In the meantime, homeschool your children.


  1. This here post of yours does more to prove the collapse that awaits America than all the economic charts and data combined.

  2. This can't be true. All those porn sites have warning labeling that prevents people under 18 years old from viewing. It is the law. They have to actually click on a button verifying their age before they can go on (so I am told).

    The interesting part of this is that the woman herself should have been charged with indecency violations because the law holds her responsible for what is on her phone, no matter how it got there. If she were a man with child porn on his phone, who would be giving him a break?

  3. @Prof. Hale- The 18+ click-through is mostly there to protect pornographers from liability. Obviously, it does practically nothing to prevent minors from viewing porn.

    I'm not actually sure if the case worker was reported to the law for what was on her phone. From what I can tell, she deleted the content, and only told her non-law-enforcement friends about it.

  4. Coming late to the party here. The screen on my laptop shattered and I am still without it, and borrowing another laptop in the meantime.

    I never taught in elementary school except as a short-term sub in a low-income neighborhood, but my were the kids in bad shape there. Pink and blue dyed hair in third grade, fifth graders wearing low cut jeans to show off their thongs, sixth and seventh graders with pierced tongues. You CAN judge books by their covers and you would usually be right, despite what the Ad Council would tell you.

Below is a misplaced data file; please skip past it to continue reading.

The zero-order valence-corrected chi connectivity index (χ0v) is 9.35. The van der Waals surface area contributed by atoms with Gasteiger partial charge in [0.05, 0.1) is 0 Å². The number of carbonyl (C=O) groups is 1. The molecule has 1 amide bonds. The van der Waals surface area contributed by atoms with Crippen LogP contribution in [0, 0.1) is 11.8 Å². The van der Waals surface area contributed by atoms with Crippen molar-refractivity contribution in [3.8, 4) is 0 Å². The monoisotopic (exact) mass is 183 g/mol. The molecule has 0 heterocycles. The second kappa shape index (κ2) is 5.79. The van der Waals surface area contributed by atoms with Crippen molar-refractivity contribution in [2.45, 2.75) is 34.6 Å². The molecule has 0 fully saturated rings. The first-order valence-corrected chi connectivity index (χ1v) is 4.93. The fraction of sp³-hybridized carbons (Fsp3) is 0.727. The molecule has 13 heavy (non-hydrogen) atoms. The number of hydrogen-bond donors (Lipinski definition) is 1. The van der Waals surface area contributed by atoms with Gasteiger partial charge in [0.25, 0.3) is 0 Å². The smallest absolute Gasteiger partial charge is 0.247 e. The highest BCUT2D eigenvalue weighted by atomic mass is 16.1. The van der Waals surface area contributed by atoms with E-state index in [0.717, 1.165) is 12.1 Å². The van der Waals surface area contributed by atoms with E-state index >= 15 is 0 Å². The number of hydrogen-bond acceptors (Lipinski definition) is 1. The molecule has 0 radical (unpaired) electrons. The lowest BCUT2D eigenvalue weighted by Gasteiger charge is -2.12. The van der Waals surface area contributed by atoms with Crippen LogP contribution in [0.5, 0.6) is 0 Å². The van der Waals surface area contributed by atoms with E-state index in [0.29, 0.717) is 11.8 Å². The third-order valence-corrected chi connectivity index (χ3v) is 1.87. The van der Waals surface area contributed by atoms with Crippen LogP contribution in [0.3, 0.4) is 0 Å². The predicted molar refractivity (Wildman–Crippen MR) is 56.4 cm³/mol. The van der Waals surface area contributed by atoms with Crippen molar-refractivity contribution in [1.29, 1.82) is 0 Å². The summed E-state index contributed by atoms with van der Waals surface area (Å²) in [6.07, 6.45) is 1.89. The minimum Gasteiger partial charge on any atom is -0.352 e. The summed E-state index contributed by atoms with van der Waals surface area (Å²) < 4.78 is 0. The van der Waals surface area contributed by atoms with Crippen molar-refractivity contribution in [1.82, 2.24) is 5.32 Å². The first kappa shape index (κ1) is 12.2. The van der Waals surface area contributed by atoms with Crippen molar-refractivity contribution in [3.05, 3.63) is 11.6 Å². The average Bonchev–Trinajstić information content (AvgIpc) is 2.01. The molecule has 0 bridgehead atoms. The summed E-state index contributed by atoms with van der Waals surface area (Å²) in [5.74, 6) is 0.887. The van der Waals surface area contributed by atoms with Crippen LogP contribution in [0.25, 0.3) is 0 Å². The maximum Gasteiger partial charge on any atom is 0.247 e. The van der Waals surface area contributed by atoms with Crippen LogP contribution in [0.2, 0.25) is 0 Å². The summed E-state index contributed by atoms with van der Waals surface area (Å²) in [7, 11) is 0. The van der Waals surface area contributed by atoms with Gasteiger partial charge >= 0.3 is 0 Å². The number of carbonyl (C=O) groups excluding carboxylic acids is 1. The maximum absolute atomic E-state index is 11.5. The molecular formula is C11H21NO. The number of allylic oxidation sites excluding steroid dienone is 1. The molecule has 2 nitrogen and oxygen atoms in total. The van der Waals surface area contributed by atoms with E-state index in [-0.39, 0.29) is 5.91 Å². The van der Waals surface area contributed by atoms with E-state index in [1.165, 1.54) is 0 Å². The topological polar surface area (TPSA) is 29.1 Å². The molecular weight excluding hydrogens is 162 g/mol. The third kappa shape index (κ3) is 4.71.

I did teach in an urban school that had kids in grade 6-12. Abortions were being performed on girls in 6th and 7th grade. Boys would regularly dry hump girls in the halls. The suburban school where I taught was a little more restrained, but still there were more than a few episodes of sordid dress and behavior. One of my nightmare days involved using laptops in class to do research. One girl was wearing a T-shirt that said "My body is mine but I'm willing to share" and surfed Facebook the entire class period, sending sexts to guys 7 years her senior. I was freaking out because I thought I would be the one to get in trouble for it. FB was not blocked by the school's server, and I didn't find out until after class was over and I was putting laptops away (because, you know, the kids didn't want to do it so they left them out for me).

    This case worker is smart, smart, smart that she did not report this to anyone and lucky, lucky, lucky that the father or someone else did not press charges against her for exposing a kid to porn (even though the kid did it; someone would find a way to charge her if they could).

    This message and these types of stories cannot be repeated enough.

  5. @Cranberry- sounds terrible. I still have trouble wrapping my head around how depraved humans can be, even at such young ages. By the way, I've been meaning to comment at your blog for a while, but I haven't had time recently.